- The Finance Act, 2019, repealed Section 33B of Banking Act introduced in 2016 by Kiambu Town MP Jude Njomo.
- The new law also introduces tax on income raised from the digital marketplace as a measure of ensuring equity in taxation.
Commercial banks and other financial institutions now have the liberty to vary their interest rates on loans following the signing into law of the Finance Bill, 2019, by President Uhuru Kenyatta on Thursday.
The Finance Act, 2019, repealed Section 33B of Banking Act introduced in 2016 by Kiambu Town MP Jude Njomo.
However, it maintains steady interest rates on loans already given by the commercial banks, including arrangements for new loans, after the MPs amended the President’s memorandum on the Finance Bill, 2019.
Mr Njomo’s amendment saw caps on commercial lending rates placed at four percentage points above the benchmark Central Bank Rate to cushion Kenyans from the high coast of loans and exploitation by banks.
Although the MPs had voted twice to reject the National Treasury’s attempts to remove the rate caps, they failed to veto the President’s October 16 memorandum to the House after a quorum hitch.
“Repeal of the Banking Act is expected to enhance access to credit by the private sector, especially the micro, small and medium enterprises (MSMEs), as well as cut out exploitative shylocks and other unregulated lenders,” a brief from State House said.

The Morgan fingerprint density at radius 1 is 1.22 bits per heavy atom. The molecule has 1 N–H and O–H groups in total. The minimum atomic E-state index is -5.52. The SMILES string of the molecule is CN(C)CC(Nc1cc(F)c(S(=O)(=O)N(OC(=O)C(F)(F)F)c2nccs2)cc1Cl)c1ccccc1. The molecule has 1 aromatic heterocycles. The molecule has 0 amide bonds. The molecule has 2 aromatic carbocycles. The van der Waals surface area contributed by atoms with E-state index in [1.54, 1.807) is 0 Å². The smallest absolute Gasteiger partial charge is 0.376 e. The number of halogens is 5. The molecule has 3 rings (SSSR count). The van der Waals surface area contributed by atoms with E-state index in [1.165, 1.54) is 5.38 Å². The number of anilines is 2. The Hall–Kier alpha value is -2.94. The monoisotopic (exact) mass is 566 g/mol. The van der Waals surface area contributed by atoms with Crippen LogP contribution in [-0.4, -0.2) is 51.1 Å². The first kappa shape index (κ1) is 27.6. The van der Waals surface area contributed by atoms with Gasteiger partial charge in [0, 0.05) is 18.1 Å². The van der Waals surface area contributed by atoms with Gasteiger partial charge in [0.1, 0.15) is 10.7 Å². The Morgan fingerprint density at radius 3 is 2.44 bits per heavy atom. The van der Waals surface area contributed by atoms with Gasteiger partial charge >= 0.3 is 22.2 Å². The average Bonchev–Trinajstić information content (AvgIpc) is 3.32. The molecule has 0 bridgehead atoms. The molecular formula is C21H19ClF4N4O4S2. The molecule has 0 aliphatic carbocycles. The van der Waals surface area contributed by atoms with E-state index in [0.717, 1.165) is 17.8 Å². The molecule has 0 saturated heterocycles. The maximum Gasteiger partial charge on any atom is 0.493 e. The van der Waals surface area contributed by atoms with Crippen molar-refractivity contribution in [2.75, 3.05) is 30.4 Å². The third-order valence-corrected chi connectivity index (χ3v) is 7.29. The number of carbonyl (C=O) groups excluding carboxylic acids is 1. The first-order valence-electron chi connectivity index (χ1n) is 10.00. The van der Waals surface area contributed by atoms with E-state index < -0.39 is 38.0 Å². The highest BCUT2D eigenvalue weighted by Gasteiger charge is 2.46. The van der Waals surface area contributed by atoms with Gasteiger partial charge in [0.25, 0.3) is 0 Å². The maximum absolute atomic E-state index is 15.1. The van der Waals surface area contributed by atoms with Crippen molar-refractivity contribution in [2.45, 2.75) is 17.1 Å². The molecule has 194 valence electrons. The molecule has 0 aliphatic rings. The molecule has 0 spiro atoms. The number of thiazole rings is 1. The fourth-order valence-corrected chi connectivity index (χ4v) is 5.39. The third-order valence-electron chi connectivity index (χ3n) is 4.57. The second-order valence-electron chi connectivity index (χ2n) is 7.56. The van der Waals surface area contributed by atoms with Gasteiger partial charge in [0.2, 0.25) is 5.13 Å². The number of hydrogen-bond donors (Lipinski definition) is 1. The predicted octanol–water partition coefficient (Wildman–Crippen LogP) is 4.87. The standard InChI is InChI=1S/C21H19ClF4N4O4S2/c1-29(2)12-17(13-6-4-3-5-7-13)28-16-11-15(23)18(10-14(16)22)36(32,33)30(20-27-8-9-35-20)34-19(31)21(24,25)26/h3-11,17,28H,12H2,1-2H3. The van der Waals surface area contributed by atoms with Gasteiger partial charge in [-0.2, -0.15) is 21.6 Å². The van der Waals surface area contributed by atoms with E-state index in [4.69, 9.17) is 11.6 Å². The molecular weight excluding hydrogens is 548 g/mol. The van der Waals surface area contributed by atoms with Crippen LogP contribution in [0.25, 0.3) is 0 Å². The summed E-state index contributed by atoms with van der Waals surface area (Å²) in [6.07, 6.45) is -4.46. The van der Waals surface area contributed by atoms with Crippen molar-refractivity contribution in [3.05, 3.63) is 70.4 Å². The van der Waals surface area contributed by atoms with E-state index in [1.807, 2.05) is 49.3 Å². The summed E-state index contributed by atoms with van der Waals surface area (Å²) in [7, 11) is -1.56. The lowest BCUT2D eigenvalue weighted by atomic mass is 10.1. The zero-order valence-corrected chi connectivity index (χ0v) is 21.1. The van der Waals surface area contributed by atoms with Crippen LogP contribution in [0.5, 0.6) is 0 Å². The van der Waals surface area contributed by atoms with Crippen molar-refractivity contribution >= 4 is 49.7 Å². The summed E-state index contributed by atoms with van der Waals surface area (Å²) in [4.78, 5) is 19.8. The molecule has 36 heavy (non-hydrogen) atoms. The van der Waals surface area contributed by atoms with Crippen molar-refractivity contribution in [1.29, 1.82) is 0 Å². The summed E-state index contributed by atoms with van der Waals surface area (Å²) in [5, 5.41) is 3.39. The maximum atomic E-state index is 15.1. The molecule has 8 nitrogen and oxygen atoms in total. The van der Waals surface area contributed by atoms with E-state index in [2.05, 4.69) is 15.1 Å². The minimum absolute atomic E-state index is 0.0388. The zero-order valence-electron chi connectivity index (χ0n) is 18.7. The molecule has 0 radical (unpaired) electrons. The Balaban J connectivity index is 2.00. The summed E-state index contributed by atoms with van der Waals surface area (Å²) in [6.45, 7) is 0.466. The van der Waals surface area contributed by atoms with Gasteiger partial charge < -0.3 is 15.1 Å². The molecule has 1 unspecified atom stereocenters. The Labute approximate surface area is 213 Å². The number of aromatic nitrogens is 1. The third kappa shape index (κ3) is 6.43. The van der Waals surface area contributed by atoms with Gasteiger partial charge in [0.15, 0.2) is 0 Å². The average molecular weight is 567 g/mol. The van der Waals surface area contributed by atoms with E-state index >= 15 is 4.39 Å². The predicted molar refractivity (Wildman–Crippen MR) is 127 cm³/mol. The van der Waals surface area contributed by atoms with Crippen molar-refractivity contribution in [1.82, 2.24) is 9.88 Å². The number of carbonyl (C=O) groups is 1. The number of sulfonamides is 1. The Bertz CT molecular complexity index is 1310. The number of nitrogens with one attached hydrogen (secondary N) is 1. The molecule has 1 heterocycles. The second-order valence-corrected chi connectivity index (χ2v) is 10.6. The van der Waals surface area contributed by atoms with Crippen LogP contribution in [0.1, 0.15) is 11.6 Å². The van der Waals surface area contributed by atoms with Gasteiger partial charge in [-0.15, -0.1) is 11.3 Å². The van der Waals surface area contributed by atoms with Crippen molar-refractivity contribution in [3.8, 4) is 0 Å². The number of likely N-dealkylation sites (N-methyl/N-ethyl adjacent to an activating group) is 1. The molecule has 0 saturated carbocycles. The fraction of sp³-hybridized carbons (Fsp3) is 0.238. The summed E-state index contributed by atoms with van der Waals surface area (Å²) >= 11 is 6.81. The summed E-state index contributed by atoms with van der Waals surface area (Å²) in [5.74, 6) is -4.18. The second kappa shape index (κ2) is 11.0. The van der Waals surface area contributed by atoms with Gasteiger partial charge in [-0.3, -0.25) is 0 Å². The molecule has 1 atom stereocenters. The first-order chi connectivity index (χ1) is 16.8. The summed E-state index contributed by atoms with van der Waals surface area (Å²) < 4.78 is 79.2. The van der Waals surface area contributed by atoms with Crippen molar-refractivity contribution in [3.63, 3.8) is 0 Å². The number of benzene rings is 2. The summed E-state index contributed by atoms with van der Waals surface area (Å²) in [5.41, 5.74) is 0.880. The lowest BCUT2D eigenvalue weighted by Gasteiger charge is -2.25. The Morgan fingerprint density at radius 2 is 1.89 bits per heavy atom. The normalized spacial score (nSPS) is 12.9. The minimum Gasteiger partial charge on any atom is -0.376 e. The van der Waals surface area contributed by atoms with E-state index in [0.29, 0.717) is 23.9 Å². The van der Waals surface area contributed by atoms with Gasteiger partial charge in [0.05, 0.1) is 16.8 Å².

The new law also introduces tax on income raised from the digital marketplace as a measure of ensuring equity in taxation.
As part of government efforts to support the affordable housing pillar of the “Big Four” agenda, the Finance Act, 2019, exempts the National Housing Development Fund (NHDF) from income tax.
REDUCE ECONOMIC GROWTH
Apart from giving commercial banks free reign on loan interest rates, the repealing of the law means that there will be an increase in the repayable interest on loans, which is likely to lead to an increase in non-performing loans, which will in turn crowd out investment and, consequently, reduce economic growth.
The President had argued that caps on interest rates had led to a decline in economic growth and a weakening of the monetary policy.
He added that banks were also giving fewer loans since they prefer risk-free borrowers, a situation that had led to mushrooming of shylocks and other unregulated lenders in the financial sector.
In its budget proposals to Parliament in June, the Treasury sought, without much success, to repeal the rate cap, arguing that it has constricted private-sector credit growth because banks were not willing to lend to customers deemed risky, including small and medium-sized businesses.
National Assembly Speaker Justin Muturi, Public Service boss Joseph Kinyua, acting National Treasury Cabinet Secretary Ukur Yatani and Attorney- General Paul Kihara witnessed the signing of the bill.
Also present were National Treasury PS Julius Muia and CBK Governor Patrick Njoroge.